Monsters of Film 2019

Fatma Mohamed is marvellous as the eerie fashion shop clerk of In Fabric.

Monsters of Film is an annual genre film festival in Stockholm that started in 2012. I went in 2015, and then managed to come back this year when I’ve found myself with a lot of time on my hands. I saw five feature films and a shorts compilation in less than a week. Unexpectedly, one of the movies went straight into the select list of my all-time favourites!

  • In Fabric (2018). About a cursed dress, a depraved fashion store and their victims. Grade: Fucking Amazing! It’s scary, funny, sensual, sexy, surreal and yet relatable. I’m going to seek out more of Peter Strickland’s films!

Three of the feature films and the shorts block were also very good:

  • Code 8 (2019). Mutant superheroes are 2nd class citizens in a city with blanket surveillance and militarized policing. Grade: Great! This is the BIG scifi movie of 2019/20!
  • Extra Ordinary (2019). Driving school instructor and also exorcist in a small Irish town clashes with aging pop star and also black magician in this horror comedy. Grade: Good!
  • Achoura (2018). Morocco’s first big-budget horror film. Four childhood friends reconvene to fight dimly remembered supernatural horror. Good acting, cinematography, found sets, fx; confusing and overpopulated first act, not clear who the main characters are. Grade: Good!

And finally one that is better than expected given the era and genre in which it was made:

  • Night of the Demon (1957). American psychologist comes to England for a conference and to help investigate a Satanic cult. His scientific skepticism soon frays. This film is based on a so-so M.R. James story and is referenced in the Rocky Horror Picture Show’s opening song. Grade: OK, would have enjoyed it more without the ridiculously bombastic score.

Author: Martin R

Dr. Martin Rundkvist is a Swedish archaeologist, journal editor, skeptic, atheist, lefty liberal, bookworm, boardgamer, geocacher and father of two.

8 thoughts on “Monsters of Film 2019”

  1. Worth mentioning about Night of the Demon are that a) it was directed by Jacques Tourneur, best known for noir and horror movies, and b) scenes in which you actually see the demon were shot without Tourneur. It would have been a better movie without seeing the demon.

    Liked by 1 person

  2. You can’t win.

    “There is a trade-off when it comes to growth hormone and IGF-1. Growth hormone and IGF-1 enhance muscle and cognitive performance but this comes at a cost: longevity. Reduced growth hormone and IGF-1 increase lifespan by increasing the expression of genes involved in stress resistance but at an expensive cost when it comes to muscles and brain.”

    But there is a way to circumvent the trade-off: by consuming in small doses things that would be toxic to you in high doses; specifically things that contain catechins and polyphenols – such as? Green tea, dark chocolate, turmeric, blueberries and red wine. Well, that’s what Rhonda Patrick says. Surely consuming lots of green tea and blueberries can’t hurt – they’re self-limiting, so you can’t OD on them.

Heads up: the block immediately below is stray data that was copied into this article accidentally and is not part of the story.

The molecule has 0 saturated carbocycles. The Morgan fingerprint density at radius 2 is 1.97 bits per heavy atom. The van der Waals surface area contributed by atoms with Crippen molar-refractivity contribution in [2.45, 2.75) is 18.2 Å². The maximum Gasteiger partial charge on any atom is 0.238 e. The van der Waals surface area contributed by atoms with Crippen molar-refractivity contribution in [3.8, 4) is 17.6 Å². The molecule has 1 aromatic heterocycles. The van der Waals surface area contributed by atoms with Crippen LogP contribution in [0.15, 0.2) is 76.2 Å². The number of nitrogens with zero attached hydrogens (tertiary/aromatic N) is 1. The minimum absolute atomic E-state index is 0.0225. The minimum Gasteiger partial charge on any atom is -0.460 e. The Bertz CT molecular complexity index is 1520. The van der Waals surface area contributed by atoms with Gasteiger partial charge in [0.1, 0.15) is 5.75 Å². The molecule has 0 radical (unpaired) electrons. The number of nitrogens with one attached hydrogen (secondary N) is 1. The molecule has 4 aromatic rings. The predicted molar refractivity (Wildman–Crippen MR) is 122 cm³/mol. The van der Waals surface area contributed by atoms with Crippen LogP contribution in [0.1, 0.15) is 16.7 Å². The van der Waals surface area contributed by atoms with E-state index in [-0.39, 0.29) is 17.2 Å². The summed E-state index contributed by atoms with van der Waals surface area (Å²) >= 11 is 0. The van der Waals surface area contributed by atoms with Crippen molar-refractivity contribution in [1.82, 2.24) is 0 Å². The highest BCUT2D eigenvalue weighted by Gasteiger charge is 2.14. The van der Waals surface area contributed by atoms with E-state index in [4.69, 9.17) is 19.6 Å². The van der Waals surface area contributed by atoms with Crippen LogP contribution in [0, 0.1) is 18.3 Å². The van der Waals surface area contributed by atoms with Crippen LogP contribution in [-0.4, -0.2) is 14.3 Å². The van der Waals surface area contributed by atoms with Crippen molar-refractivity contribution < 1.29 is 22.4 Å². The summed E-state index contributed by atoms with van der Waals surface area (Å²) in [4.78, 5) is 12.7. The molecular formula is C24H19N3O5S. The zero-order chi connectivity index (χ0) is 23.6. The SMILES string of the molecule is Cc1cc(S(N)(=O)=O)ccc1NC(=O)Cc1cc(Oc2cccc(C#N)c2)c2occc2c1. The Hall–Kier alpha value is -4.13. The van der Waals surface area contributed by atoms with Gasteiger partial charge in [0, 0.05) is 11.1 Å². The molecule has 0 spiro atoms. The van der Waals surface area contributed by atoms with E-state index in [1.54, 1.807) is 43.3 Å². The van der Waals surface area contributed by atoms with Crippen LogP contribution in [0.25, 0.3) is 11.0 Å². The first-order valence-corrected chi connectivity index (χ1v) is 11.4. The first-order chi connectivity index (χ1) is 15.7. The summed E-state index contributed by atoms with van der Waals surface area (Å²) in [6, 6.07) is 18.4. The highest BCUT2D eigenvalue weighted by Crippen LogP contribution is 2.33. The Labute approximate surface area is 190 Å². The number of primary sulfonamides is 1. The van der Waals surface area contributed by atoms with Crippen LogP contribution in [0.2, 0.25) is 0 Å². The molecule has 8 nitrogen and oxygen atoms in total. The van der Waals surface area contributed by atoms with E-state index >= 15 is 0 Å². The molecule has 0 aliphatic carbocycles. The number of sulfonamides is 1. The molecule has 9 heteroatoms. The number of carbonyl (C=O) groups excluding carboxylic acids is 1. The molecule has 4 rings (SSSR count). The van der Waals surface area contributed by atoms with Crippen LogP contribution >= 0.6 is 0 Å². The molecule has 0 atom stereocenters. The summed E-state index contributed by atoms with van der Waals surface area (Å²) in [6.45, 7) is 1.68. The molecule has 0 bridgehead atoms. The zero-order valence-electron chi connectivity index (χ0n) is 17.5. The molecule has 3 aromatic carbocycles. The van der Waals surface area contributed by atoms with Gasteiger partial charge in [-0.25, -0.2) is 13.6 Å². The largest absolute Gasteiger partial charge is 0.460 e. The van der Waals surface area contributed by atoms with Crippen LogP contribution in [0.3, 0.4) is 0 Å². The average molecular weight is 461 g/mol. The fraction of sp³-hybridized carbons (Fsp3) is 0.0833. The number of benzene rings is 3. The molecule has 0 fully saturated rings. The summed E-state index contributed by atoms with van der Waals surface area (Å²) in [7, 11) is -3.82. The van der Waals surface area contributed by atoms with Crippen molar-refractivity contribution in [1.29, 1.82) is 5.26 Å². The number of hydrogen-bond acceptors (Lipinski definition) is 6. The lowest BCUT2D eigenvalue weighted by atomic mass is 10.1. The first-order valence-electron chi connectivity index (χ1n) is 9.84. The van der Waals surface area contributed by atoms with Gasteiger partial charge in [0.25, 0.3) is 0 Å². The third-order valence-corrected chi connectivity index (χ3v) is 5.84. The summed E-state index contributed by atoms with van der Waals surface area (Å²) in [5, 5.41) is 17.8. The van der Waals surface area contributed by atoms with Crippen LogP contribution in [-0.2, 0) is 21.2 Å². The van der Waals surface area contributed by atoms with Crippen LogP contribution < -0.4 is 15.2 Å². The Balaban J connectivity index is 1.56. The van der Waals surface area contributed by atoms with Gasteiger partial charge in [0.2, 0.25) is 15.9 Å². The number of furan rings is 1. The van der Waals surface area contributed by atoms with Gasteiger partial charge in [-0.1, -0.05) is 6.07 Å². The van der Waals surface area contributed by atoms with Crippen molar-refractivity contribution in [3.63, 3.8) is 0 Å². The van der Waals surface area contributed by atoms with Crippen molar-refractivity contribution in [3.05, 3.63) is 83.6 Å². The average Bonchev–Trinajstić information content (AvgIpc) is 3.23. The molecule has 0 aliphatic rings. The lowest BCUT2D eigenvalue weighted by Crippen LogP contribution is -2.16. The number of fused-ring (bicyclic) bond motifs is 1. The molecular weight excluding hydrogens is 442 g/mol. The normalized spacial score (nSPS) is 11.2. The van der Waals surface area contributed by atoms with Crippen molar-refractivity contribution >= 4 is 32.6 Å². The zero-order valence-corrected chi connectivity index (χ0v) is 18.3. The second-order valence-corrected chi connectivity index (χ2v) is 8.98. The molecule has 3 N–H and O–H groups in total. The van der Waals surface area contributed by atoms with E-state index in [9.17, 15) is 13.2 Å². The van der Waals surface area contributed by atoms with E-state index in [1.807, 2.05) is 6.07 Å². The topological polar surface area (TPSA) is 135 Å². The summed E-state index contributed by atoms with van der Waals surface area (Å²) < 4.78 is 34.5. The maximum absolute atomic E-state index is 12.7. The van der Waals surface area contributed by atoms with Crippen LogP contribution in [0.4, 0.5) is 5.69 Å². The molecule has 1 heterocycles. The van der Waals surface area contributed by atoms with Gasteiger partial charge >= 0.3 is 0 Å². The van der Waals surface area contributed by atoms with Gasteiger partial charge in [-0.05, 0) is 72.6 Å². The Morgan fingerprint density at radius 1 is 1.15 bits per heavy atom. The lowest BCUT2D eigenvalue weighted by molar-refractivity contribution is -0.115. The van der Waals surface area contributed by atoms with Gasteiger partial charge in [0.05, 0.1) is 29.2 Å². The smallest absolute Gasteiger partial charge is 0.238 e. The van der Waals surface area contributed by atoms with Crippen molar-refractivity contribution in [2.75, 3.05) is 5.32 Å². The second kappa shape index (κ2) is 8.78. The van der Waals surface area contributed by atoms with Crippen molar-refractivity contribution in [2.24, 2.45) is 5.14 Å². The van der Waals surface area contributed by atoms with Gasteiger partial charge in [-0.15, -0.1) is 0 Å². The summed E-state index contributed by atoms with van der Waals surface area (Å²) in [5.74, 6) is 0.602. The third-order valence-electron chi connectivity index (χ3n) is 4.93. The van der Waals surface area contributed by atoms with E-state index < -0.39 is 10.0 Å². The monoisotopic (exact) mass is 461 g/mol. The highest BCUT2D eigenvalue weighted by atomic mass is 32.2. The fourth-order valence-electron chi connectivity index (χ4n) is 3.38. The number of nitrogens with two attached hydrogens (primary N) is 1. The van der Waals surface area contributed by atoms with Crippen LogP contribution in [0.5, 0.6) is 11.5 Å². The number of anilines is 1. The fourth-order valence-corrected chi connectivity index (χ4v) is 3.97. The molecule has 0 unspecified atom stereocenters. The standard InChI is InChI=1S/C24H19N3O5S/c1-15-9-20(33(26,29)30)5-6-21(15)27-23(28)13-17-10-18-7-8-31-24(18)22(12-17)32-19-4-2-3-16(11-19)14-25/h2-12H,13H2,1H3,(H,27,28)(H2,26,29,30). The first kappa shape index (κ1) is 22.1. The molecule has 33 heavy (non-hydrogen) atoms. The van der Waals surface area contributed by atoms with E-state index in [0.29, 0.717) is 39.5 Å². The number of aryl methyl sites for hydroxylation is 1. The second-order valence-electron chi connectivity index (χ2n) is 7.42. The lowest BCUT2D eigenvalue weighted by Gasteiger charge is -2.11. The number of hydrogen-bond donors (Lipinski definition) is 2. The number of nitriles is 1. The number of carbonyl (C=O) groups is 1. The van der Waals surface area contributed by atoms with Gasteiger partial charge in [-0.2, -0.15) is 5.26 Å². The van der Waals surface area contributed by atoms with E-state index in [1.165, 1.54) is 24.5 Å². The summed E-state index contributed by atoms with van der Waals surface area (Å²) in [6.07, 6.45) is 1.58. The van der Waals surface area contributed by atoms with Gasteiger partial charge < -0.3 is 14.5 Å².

How do you increase growth hormone and IGF-1? Get a lot of sleep, exercise vigorously and take 30 minute saunas. Or you can do what Sylvester Stallone does and inject yourself with HGH (human growth hormone), but he’s nuts; or maybe in his case it’s an informed, carefully considered choice.

    BTW, increasing IGF-1 is strongly correlated with increased risk of cancer. So no, you really can’t win.


  3. This video is complementary to Rhonda Patrick’s (and he does note early on the increased risk of tumour growth from increasing IGF-1). So, the best answer is:
    1. If you are still young enough that your body is generating enough of these hormones to maintain or increase muscle mass, decrease body fat, keep your brain in good shape and your skin smooth, forget about it – you don’t need to do anything to increase your body’s natural production of HGH and IGF-1.
    2. If you are getting older, to the point that your body is no longer producing much of these hormones, you can pretty safely do things to boost your body’s production of the hormones – you are not going to be able to induce a very big increase in LGF-1 anyway, no matter what you do, so the increased risk of growing tumours is not going to be much, but the increase in HGH and LGF-1 could be enough that will help to maintain muscle mass, reduce fat and keep your brain working well and your skin with fewer wrinkles.
    3. Consume green tea, blueberries, maybe a bit of dark chocolate and some turmeric. Guzzling red wine has its own downsides.
    4. Do not even consider injecting HGH, even if your doctor recommends that you do (apparently some have been doing that). In a lot of countries it is illegal anyway (but not in the USA, which is why Sylvester Stallone got a big shock when he was arrested by Customs for having supplies of it in his luggage when he went to Australia).


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